While the majority of income is generated from practice time, special meets and events can generate large amounts of income for swimming. The following table details the number of athletes, length of stay, daily rate for competing, and the total amount earned for the categories of swimming, synchronized swimming, diving, and water polo. While no event comes close to the $720,000 raised at swimming junior nationals, it can be seen that these competitions make huge amounts of money for the sport. These events are usually held in cities across the country, therefore requiring the competitiors to travel. This makes them have to spend money on food, lodging, etc from local businesses in that city. This then brings in money from cities all ocross the country to the local businesses in order to stimulate the economy by bringing in outside money other than that already present in the community. This encourages the economy to be nationwide and move across borders.

Incomes and expenditures of swimming facilities

The subsequent tables illustrate the spending and incomes of average swimming facilities. It includes both recreational and competition pools, thus why the percentage of income for recreation purposes is so high. Note that swim lessons generate 28% of the income- a high percentace in comparison to the other categories. This shows how families are willing to spend a decent amount of money on swimming lessons and therefore stimulate the swimming economy. Also not the overwhelming 56% of costs that are paid to labor and staffing of the pool. As i stated in an earlier post, lifeguarding costs accont for most of a swimming facilities revenue.

Recreation Admissions      56%
Swim Lessons               28%
Aquatic Programs            7%
Group Sales                 7%
Competitive Meets           2%
Labor                                   56%
Utilities                               24%
Benefits                                17%
Maintenance/Repairs                      5%
Advertising/Promotion                    4%
Cost of Sales-F&B                    2%
Insurance                                2%
Other                                    2%
Cost of Sales — Merchandise        1%
Competion Only-indoor              51.2%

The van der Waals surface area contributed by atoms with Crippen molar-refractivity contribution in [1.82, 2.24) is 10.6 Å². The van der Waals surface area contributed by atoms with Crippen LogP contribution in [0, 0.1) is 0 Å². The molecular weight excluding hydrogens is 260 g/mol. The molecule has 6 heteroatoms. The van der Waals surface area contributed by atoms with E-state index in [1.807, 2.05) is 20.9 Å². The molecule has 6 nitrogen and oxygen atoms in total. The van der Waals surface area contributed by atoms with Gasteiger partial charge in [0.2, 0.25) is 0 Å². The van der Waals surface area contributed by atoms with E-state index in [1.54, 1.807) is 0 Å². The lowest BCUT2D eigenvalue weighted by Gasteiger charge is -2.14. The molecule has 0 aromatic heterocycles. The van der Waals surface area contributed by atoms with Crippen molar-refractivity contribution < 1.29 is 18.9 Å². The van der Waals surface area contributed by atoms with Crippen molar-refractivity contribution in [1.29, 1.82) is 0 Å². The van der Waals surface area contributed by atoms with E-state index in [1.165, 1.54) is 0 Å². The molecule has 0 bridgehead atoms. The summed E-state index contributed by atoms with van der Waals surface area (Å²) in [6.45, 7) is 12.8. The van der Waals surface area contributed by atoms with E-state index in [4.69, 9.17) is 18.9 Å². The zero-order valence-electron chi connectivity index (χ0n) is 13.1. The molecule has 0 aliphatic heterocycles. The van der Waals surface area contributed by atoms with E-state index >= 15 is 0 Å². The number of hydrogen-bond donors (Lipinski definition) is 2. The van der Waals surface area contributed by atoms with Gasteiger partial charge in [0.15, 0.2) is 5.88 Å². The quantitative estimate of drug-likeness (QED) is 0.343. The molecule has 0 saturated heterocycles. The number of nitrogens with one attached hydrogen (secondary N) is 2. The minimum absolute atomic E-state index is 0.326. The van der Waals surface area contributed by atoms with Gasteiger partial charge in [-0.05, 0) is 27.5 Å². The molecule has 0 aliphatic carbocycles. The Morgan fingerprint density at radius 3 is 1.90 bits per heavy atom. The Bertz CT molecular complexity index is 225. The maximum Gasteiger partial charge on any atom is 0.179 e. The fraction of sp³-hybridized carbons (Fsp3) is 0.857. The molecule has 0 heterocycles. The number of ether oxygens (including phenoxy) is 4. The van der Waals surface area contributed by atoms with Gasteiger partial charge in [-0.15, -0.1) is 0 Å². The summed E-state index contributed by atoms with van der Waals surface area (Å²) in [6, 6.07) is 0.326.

Competion Only-Outdoor             57.3%
CompetionRecreation-indoor         84.6%
Competion Recreation-Outdoor       79.8%
Recreation Only-indoor             96.1%
Recreation Only-Outdoor           131.6%

Mendioroz, Randy. "Public Aquatic Facilities: Revenue Producers or Financial Sinkholes?" Swimming World June 2006: 33-34. EBSCO. Web. 12 May 2011.

Synchronized swimming as a source of revenue

While it is often overlooked, it is important to remember that there is more to the swimming world than just competitive racing. Synchronized swimming has many components that positivly impact the economy. Because of the nature of routines preformed by synchronized swimmers, it is necessary to usually rent the entire pool, which according to Parks & Recreation magazine costs about $50 an hour on average. Another important aspect of the sport is the costuming which comes in the form of elaboratly decorated suits. Most of these are custom made and are quite expensive. The purchasing of these suits stimulates small independantly owned businesses. These teams have the same consistency as competitive swim teams when it comes to practice time revenue, but also have the added spending of equipment and accessories.

USA Synchro. Web. 16 May 2011.

Cost of competitive swimming

There is no arguing the fact that the most consistant source of income for swimming facilities is from swim teams and swim lessons. Cris Moler of Parks & Recreation magazine states that, "Believe me, we have heard it all. But the reality is a well-organized competitive swim program can impact your bottom line in positive nature and provide a host of other benefits to your aquatic program." These competitive teams provide a steady income for pools by using lanes that may go unused otherwise. Most teams practice 11 months a year, and pools charge approximatly $4.00 to $10.00 per lane per hour. These costs can add up quicly with the use of multiple lanes for several hours. These fees come in on a regular basis, and are even boosted if meets or events are held at the pool.

The financial benefit of hosting competitive swimming